Hitchcock lets his protagonists walk out the front door in a harrowing bit of showmanship. Max and the Junkmen has its own devastating finale, which proves wrenching, if not altogether unexpected. Romance has a way of complicating any methodical situation we devise as human beings. Max is tripped up in the same manner. He cannot be a cold-blooded pragmatist even if he wants to; he chooses tragedy instead.

One almost forgets that the whole course of the movie was a flashback because, when it started, we hardly knew who Max was nor that his life would involve a woman who would touch him so.

By the end, getting all the answers doesn’t matter anymore; we’ve been shaken to our core with lives capitulated to unceremonious ends. Like Un Flic or The French Connection, Max and The Junkmen has no space for a happy ending.

4/5 Stars

Les Cousins (1959): Chabrol Takes on Paris

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“A girl and an exam aren’t the end of the world.”

Most anyone can probably tell you Les Cousins is a fine companion piece to follow-up Le Beau Serge, and it’s true. It features much the same cast — specifically Jean-Claude Brially and Gerard Blane, in a kind of role reversal. However, instead of pervasive talk about Brialy’s health, this picture is occupied with their familial connection. Otherwise, the action has been transported from the rural onto the jazzy street corners of Paris.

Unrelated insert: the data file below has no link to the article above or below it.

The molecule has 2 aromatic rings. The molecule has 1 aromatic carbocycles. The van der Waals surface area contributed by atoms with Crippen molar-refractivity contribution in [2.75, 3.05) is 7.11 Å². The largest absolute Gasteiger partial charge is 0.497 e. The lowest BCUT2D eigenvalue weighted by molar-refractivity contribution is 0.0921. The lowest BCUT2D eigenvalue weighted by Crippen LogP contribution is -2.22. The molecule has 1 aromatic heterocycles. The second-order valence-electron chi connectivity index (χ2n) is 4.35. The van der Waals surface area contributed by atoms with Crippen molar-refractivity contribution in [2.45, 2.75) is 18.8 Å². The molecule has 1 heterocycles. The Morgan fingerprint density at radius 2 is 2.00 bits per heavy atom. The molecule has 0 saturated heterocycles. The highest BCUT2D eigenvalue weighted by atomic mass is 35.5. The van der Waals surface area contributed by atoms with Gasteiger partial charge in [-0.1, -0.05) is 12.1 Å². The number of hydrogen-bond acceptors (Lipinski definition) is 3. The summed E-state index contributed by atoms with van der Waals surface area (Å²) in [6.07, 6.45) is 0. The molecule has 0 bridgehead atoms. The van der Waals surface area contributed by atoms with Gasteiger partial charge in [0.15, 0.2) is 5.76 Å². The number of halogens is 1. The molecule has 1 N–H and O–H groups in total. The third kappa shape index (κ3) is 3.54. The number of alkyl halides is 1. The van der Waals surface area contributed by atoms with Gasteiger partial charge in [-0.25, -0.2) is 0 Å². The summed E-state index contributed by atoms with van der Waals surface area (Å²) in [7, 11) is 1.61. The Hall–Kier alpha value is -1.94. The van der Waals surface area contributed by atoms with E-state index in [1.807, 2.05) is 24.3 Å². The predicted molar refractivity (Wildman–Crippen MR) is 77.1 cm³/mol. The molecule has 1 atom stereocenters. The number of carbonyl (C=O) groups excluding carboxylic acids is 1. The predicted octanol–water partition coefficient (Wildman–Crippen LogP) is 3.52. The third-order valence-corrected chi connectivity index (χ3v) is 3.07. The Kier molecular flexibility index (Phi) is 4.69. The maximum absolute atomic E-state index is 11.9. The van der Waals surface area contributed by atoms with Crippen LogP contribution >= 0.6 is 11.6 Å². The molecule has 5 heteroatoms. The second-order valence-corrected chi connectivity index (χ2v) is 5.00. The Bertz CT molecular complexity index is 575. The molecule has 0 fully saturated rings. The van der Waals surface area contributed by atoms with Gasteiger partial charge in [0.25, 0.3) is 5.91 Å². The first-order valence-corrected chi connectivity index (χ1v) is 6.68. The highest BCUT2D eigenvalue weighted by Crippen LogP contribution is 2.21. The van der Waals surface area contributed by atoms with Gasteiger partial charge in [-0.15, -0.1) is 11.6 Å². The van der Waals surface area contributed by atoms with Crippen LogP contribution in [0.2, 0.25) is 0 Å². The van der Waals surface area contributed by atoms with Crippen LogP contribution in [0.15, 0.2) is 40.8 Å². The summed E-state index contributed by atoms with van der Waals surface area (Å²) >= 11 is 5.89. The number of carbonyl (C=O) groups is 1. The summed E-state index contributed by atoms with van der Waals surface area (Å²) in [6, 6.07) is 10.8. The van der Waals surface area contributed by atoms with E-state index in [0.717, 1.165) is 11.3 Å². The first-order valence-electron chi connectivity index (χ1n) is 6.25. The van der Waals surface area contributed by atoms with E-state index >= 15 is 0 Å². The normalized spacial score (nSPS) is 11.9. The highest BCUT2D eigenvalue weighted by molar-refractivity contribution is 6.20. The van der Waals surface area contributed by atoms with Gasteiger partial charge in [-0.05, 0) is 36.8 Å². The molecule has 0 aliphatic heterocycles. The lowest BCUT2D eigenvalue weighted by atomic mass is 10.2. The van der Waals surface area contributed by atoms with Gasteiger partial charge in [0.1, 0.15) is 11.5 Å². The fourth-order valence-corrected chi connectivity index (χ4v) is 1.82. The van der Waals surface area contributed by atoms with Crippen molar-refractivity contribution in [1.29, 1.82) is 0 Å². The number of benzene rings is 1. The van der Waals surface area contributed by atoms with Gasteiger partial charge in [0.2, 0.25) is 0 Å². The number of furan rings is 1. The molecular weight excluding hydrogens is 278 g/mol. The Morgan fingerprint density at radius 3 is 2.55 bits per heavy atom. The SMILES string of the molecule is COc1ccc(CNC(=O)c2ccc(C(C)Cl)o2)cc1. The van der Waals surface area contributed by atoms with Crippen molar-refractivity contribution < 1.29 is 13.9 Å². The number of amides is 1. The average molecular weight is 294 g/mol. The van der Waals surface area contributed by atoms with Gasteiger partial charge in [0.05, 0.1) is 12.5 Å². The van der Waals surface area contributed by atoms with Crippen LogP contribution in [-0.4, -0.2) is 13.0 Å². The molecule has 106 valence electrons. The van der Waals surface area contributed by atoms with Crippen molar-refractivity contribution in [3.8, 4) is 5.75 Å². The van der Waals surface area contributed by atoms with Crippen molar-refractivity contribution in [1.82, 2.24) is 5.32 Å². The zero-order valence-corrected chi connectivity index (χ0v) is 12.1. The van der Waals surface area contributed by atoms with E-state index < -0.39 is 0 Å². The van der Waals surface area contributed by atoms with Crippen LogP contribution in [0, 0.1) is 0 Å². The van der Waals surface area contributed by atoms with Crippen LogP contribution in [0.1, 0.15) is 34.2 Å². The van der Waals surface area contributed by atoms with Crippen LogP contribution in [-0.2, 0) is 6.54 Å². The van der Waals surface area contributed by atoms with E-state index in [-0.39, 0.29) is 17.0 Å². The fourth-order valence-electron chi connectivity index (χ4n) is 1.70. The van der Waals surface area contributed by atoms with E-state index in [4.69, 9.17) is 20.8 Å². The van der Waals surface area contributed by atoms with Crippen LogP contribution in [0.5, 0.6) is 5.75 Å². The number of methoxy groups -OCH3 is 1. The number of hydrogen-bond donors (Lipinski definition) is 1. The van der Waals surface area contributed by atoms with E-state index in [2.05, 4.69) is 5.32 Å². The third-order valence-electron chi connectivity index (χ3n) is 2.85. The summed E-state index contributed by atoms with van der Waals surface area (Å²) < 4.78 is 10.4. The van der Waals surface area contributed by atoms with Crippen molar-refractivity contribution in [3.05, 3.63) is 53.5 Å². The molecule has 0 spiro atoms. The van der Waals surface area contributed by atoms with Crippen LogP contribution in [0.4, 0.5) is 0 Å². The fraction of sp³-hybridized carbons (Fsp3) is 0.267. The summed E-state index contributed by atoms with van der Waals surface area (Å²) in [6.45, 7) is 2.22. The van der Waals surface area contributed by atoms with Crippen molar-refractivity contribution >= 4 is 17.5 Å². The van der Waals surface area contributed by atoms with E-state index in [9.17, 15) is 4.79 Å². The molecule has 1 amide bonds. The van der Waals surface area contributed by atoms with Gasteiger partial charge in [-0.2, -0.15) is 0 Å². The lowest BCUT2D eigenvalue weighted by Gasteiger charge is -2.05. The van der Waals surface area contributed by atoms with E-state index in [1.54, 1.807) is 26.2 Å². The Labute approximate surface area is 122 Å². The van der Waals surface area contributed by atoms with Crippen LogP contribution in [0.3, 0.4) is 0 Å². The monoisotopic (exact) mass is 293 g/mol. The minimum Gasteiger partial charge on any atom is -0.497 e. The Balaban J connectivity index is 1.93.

Regardless, it doesn’t play like your typical or atypical Nouvelle Vague film, but that’s not to say it’s conventional. Instead, there’s a crispness to it and a composure to the filmmaking.  Truffaut arguably didn’t get there until The Soft Skin, and I don’t know if Godard ever aspired to that. What connects them truly is Cahiers du Cinema and the shared affinity for a new form to upend the preferred traditions of their contemporary French cinema.

Paul is a flamboyant prodigal who, with his goatee, might have been a beatnik if France was lucky to have the craze. They certainly have soiree and cafe culture, and he might as be their elder statesman because he’s not one to fritter his time away on anything so insignificant as studying.

The other primary player, Charles, is a square milquetoast with commendable tact, both proper and reticent, eyes often flooded with shy embarrassment. Whereas Brially gets to fill up every scene and fly all over the place with hyperbole and a clever line to enter and exit every conversation he throws himself into, Blain easily acquiesces to the story. Somehow the dynamic seems to favor Le Beau Serge and yet there is some mode of fascination to see the roles reversed in a new environment.